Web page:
Previously Moody served on the AAR Board of Directors (1999–2006), on the AAR Finance Committee (2006–2007), and the Executive Director Search Committee (2005–2006). She also held positions as President of the AAR’s Western Region and President of the Western Commission on the Study of Religion. Moody has taught at Mills College, Santa Clara University, the Graduate Theological Union, and Pacific School of Religion.
Statement on the AAR
AAR’s new governance structures have placed increasing responsibility on the collaboration between the AAR Board of Directors, AAR executive leadership, AAR staff, and AAR membership in developing the organizational, structural, and relational capacity to adequately address the necessary long-range planning and strategic thinking required to guide the stewardship of time, energy, and resources of our membership over the next decade. Within this structure, the position of Treasurer of the AAR has taken on new significance as the responsibilities for this position have been defined as working alongside the Executive Office to ensure the financial capacity of AAR to achieve our mission to advance the academic study of religion.
Through a period of difficult economic times for all professional and learned societies, AAR has remained a strong financial organization, due to the commitment of volunteers who display remarkable service to AAR at every level of the organization and due to the committed leadership in the Executive Office. Struggling religious studies academic units of universities, sections needing help with the next Annual Meeting program, caucuses and committees reaching out to their memberships, individuals seeking grants, new Program Unit Chairs and directors needing help with assessment and accreditation — all can find assistance within the AAR community at large, due to the expertise and experience of thousands of members. Aside from our organizational structure, AAR is a large, diverse, and multidisciplinary community of scholars whose professional “hats,” identities, interests, and affiliations change over the years. These broader experiences and affiliations are also important resources. This recollection of our collective human resources is as important an assessment of our organizational assets as those listed on the balance sheet required by our nonprofit status.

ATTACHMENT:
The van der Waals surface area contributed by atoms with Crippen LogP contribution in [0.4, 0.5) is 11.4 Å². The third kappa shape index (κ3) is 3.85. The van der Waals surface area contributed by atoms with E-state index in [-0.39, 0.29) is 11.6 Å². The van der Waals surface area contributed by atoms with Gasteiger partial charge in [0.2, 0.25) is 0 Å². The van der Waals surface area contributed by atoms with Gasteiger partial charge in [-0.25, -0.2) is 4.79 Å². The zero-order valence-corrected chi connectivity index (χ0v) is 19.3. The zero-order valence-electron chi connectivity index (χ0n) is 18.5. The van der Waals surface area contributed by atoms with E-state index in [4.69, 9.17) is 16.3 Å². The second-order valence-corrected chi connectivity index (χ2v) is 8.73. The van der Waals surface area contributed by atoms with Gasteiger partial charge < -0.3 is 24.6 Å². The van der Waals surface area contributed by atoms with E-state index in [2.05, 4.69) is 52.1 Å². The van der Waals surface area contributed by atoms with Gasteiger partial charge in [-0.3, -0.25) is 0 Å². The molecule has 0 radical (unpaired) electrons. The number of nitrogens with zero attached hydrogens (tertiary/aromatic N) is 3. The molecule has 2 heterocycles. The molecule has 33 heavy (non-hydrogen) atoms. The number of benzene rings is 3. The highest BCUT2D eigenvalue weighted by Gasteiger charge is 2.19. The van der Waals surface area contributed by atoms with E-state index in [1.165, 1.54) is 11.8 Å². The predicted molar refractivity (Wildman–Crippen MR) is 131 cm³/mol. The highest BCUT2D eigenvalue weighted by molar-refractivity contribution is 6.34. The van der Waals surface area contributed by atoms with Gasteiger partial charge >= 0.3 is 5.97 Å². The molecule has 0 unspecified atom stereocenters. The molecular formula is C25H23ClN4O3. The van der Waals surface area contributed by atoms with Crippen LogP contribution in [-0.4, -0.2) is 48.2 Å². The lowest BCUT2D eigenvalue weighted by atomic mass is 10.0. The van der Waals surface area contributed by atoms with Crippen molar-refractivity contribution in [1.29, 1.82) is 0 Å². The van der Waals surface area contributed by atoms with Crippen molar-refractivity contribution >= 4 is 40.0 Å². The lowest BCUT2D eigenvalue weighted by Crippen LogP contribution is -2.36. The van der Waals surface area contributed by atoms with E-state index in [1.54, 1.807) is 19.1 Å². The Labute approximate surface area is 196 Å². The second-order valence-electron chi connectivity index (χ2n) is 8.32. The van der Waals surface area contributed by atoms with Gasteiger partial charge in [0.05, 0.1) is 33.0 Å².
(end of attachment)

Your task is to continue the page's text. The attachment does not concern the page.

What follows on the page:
In AAR’s next strategic planning cycle, we will need to take into account not only these current resources (including both fiscal and human resources, such as our collaborative work with SBL and other professional and learned societies), but also the resources that the academic study of religion will need in these dynamically changing times in higher education. Here we must think into the next decade and beyond familiar terrain — of the disciplinary and interdisciplinary contributions of religious studies to higher education, the role of the study of religion in the public intellectual arena, and how to build an interactive online course — to newer virtual models of higher education that have developed in the past decade, including open course software, consortial programming via technology, and new joint ventures forming every day. A few questions come to mind. How will we lend our voice to the ethics, the curricula, the financial models, and the human resources that inform some of the new choices in higher education? What if we do not? How will discussions of ethics, comparative religious studies, philosophy of religion, and theology be framed in the new models where curriculum “content writers” and curriculum deliverers meet only in virtual space, if at all? How will students of the future learn the nuances of our disciplines? In the accounting of the treasure of our resources — just as important as following generally accepted accounting principles — minding our fiduciary responsibility, balancing budgets, and paying taxes will be the accounting of what is needed to support the academic study of religion in the next decade and show how well we prepared ourselves to provide leadership during these changing contexts in higher education.